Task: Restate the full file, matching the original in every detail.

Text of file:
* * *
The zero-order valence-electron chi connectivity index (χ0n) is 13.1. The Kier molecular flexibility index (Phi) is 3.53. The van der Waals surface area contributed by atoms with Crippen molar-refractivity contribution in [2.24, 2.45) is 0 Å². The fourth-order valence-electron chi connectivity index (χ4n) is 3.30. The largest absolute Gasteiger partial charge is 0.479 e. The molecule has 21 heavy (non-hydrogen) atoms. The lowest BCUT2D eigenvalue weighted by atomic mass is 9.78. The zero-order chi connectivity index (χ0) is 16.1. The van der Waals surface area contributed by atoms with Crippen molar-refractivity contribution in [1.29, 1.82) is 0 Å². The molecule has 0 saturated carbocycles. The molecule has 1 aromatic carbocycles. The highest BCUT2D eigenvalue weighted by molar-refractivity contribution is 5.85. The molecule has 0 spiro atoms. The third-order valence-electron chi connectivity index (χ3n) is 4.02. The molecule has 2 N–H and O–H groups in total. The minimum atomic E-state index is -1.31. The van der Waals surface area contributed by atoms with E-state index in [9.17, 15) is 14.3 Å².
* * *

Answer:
The zero-order valence-electron chi connectivity index (χ0n) is 13.1. The Kier molecular flexibility index (Phi) is 3.53. The van der Waals surface area contributed by atoms with Crippen molar-refractivity contribution in [2.24, 2.45) is 0 Å². The fourth-order valence-electron chi connectivity index (χ4n) is 3.30. The largest absolute Gasteiger partial charge is 0.479 e. The molecule has 21 heavy (non-hydrogen) atoms. The lowest BCUT2D eigenvalue weighted by atomic mass is 9.78. The zero-order chi connectivity index (χ0) is 16.1. The van der Waals surface area contributed by atoms with Crippen molar-refractivity contribution in [1.29, 1.82) is 0 Å². The molecule has 0 saturated carbocycles. The molecule has 1 aromatic carbocycles. The highest BCUT2D eigenvalue weighted by molar-refractivity contribution is 5.85. The molecule has 0 spiro atoms. The third-order valence-electron chi connectivity index (χ3n) is 4.02. The molecule has 2 N–H and O–H groups in total. The minimum atomic E-state index is -1.31. The van der Waals surface area contributed by atoms with E-state index in [9.17, 15) is 14.3 Å².